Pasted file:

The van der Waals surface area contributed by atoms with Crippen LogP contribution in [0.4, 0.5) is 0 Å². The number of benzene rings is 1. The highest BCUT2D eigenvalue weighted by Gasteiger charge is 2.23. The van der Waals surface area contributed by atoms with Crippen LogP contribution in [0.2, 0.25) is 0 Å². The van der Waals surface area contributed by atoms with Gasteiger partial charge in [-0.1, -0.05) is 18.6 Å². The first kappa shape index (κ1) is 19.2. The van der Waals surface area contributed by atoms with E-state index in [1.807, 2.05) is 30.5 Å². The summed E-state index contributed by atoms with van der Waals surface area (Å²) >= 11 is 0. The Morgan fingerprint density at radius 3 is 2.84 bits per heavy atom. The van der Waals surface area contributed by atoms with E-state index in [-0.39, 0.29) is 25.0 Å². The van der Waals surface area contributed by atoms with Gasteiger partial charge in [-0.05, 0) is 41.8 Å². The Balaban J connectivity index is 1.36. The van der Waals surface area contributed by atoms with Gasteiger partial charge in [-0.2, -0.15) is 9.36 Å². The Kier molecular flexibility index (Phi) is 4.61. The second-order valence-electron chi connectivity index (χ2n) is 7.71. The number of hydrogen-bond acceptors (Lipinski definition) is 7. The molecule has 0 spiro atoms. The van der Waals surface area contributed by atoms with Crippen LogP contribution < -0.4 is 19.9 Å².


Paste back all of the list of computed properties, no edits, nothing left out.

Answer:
The van der Waals surface area contributed by atoms with Crippen LogP contribution in [0.4, 0.5) is 0 Å². The number of benzene rings is 1. The highest BCUT2D eigenvalue weighted by Gasteiger charge is 2.23. The van der Waals surface area contributed by atoms with Crippen LogP contribution in [0.2, 0.25) is 0 Å². The van der Waals surface area contributed by atoms with Gasteiger partial charge in [-0.1, -0.05) is 18.6 Å². The first kappa shape index (κ1) is 19.2. The van der Waals surface area contributed by atoms with E-state index in [1.807, 2.05) is 30.5 Å². The summed E-state index contributed by atoms with van der Waals surface area (Å²) >= 11 is 0. The Morgan fingerprint density at radius 3 is 2.84 bits per heavy atom. The van der Waals surface area contributed by atoms with E-state index in [-0.39, 0.29) is 25.0 Å². The van der Waals surface area contributed by atoms with Gasteiger partial charge in [-0.05, 0) is 41.8 Å². The Balaban J connectivity index is 1.36. The van der Waals surface area contributed by atoms with Gasteiger partial charge in [-0.2, -0.15) is 9.36 Å². The Kier molecular flexibility index (Phi) is 4.61. The second-order valence-electron chi connectivity index (χ2n) is 7.71. The number of hydrogen-bond acceptors (Lipinski definition) is 7. The molecule has 0 spiro atoms. The van der Waals surface area contributed by atoms with Crippen LogP contribution < -0.4 is 19.9 Å².